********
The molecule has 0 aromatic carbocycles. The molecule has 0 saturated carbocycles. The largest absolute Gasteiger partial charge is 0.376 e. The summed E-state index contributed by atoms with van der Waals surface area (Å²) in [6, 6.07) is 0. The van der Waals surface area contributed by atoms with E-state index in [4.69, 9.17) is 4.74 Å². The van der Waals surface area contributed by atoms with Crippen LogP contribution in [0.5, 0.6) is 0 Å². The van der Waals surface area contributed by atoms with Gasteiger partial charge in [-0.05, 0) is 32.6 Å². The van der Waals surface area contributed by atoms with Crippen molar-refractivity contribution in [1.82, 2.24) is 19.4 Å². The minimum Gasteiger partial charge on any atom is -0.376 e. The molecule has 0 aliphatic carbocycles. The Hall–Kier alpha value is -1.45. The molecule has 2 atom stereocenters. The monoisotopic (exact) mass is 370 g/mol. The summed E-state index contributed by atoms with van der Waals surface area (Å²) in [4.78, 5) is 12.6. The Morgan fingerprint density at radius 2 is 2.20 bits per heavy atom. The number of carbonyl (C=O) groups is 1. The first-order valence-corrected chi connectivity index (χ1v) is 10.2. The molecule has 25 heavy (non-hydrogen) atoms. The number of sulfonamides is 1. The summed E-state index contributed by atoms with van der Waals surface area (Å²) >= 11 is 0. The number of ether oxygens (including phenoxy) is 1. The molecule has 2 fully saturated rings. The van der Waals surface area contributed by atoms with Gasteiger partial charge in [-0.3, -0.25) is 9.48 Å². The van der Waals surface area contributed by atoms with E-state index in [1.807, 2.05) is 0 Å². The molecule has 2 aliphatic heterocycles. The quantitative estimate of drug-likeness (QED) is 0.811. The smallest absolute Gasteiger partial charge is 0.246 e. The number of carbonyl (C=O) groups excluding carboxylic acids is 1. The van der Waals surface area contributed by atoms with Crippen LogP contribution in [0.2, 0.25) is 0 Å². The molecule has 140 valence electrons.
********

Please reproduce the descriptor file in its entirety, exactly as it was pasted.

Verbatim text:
The molecule has 0 aromatic carbocycles. The molecule has 0 saturated carbocycles. The largest absolute Gasteiger partial charge is 0.376 e. The summed E-state index contributed by atoms with van der Waals surface area (Å²) in [6, 6.07) is 0. The van der Waals surface area contributed by atoms with E-state index in [4.69, 9.17) is 4.74 Å². The van der Waals surface area contributed by atoms with Crippen LogP contribution in [0.5, 0.6) is 0 Å². The van der Waals surface area contributed by atoms with Gasteiger partial charge in [-0.05, 0) is 32.6 Å². The van der Waals surface area contributed by atoms with Crippen molar-refractivity contribution in [1.82, 2.24) is 19.4 Å². The minimum Gasteiger partial charge on any atom is -0.376 e. The molecule has 0 aliphatic carbocycles. The Hall–Kier alpha value is -1.45. The molecule has 2 atom stereocenters. The monoisotopic (exact) mass is 370 g/mol. The summed E-state index contributed by atoms with van der Waals surface area (Å²) in [4.78, 5) is 12.6. The Morgan fingerprint density at radius 2 is 2.20 bits per heavy atom. The number of carbonyl (C=O) groups is 1. The first-order valence-corrected chi connectivity index (χ1v) is 10.2. The molecule has 25 heavy (non-hydrogen) atoms. The number of sulfonamides is 1. The summed E-state index contributed by atoms with van der Waals surface area (Å²) >= 11 is 0. The number of ether oxygens (including phenoxy) is 1. The molecule has 2 fully saturated rings. The van der Waals surface area contributed by atoms with Gasteiger partial charge in [-0.3, -0.25) is 9.48 Å². The van der Waals surface area contributed by atoms with E-state index in [1.807, 2.05) is 0 Å². The molecule has 2 aliphatic heterocycles. The quantitative estimate of drug-likeness (QED) is 0.811. The smallest absolute Gasteiger partial charge is 0.246 e. The number of carbonyl (C=O) groups excluding carboxylic acids is 1. The van der Waals surface area contributed by atoms with Crippen LogP contribution in [0.2, 0.25) is 0 Å². The molecule has 140 valence electrons.